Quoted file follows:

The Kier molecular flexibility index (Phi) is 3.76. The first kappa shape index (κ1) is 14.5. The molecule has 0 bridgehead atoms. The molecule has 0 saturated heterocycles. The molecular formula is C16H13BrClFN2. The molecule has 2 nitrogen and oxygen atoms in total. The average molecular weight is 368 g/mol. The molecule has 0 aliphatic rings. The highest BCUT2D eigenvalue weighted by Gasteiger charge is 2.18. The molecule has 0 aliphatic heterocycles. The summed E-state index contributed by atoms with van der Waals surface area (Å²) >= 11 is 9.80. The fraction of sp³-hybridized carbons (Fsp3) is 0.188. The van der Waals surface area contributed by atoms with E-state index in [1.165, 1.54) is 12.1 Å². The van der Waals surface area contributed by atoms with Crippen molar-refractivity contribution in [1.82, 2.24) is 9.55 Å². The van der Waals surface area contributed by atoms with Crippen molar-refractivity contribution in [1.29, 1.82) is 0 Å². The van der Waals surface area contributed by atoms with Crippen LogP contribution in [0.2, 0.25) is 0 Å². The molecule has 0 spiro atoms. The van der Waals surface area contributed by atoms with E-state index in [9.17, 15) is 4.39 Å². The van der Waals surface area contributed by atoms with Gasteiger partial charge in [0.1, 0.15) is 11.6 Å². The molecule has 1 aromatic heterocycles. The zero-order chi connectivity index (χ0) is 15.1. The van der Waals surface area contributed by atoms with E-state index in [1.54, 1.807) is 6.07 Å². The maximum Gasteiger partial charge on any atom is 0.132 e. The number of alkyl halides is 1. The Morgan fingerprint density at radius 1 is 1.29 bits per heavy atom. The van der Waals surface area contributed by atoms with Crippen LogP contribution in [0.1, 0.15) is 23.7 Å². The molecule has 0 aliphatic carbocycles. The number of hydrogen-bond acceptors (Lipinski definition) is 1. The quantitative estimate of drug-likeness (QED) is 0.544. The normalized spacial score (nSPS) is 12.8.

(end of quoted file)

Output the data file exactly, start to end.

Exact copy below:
The Kier molecular flexibility index (Phi) is 3.76. The first kappa shape index (κ1) is 14.5. The molecule has 0 bridgehead atoms. The molecule has 0 saturated heterocycles. The molecular formula is C16H13BrClFN2. The molecule has 2 nitrogen and oxygen atoms in total. The average molecular weight is 368 g/mol. The molecule has 0 aliphatic rings. The highest BCUT2D eigenvalue weighted by Gasteiger charge is 2.18. The molecule has 0 aliphatic heterocycles. The summed E-state index contributed by atoms with van der Waals surface area (Å²) >= 11 is 9.80. The fraction of sp³-hybridized carbons (Fsp3) is 0.188. The van der Waals surface area contributed by atoms with E-state index in [1.165, 1.54) is 12.1 Å². The van der Waals surface area contributed by atoms with Crippen molar-refractivity contribution in [1.82, 2.24) is 9.55 Å². The van der Waals surface area contributed by atoms with Crippen molar-refractivity contribution in [1.29, 1.82) is 0 Å². The van der Waals surface area contributed by atoms with Crippen LogP contribution in [0.2, 0.25) is 0 Å². The molecule has 0 spiro atoms. The van der Waals surface area contributed by atoms with E-state index in [9.17, 15) is 4.39 Å². The van der Waals surface area contributed by atoms with Gasteiger partial charge in [0.1, 0.15) is 11.6 Å². The molecule has 1 aromatic heterocycles. The zero-order chi connectivity index (χ0) is 15.1. The van der Waals surface area contributed by atoms with E-state index in [1.54, 1.807) is 6.07 Å². The maximum Gasteiger partial charge on any atom is 0.132 e. The number of alkyl halides is 1. The Morgan fingerprint density at radius 1 is 1.29 bits per heavy atom. The van der Waals surface area contributed by atoms with Crippen LogP contribution in [0.1, 0.15) is 23.7 Å². The molecule has 0 aliphatic carbocycles. The number of hydrogen-bond acceptors (Lipinski definition) is 1. The quantitative estimate of drug-likeness (QED) is 0.544. The normalized spacial score (nSPS) is 12.8.